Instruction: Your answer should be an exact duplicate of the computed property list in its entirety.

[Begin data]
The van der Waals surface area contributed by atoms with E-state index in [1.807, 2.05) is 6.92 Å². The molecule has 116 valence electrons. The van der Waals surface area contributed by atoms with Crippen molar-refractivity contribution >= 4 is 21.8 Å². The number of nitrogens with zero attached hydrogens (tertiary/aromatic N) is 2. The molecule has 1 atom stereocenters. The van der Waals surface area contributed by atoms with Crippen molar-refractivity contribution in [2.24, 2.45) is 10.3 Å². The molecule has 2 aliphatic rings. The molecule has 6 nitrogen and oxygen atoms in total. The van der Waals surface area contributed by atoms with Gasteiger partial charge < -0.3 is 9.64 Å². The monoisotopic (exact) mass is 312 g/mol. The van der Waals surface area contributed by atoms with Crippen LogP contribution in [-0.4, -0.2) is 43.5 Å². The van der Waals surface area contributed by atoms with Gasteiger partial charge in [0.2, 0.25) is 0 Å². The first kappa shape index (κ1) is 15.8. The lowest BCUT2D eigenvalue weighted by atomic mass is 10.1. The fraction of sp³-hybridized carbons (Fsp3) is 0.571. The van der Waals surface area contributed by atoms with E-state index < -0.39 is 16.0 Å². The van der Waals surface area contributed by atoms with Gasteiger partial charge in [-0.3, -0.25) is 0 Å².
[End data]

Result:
The van der Waals surface area contributed by atoms with E-state index in [1.807, 2.05) is 6.92 Å². The molecule has 116 valence electrons. The van der Waals surface area contributed by atoms with Crippen molar-refractivity contribution >= 4 is 21.8 Å². The number of nitrogens with zero attached hydrogens (tertiary/aromatic N) is 2. The molecule has 1 atom stereocenters. The van der Waals surface area contributed by atoms with Crippen molar-refractivity contribution in [2.24, 2.45) is 10.3 Å². The molecule has 2 aliphatic rings. The molecule has 6 nitrogen and oxygen atoms in total. The van der Waals surface area contributed by atoms with Gasteiger partial charge < -0.3 is 9.64 Å². The monoisotopic (exact) mass is 312 g/mol. The van der Waals surface area contributed by atoms with Crippen LogP contribution in [-0.4, -0.2) is 43.5 Å². The van der Waals surface area contributed by atoms with Gasteiger partial charge in [0.2, 0.25) is 0 Å². The first kappa shape index (κ1) is 15.8. The lowest BCUT2D eigenvalue weighted by atomic mass is 10.1. The fraction of sp³-hybridized carbons (Fsp3) is 0.571. The van der Waals surface area contributed by atoms with E-state index < -0.39 is 16.0 Å². The van der Waals surface area contributed by atoms with Gasteiger partial charge in [-0.3, -0.25) is 0 Å².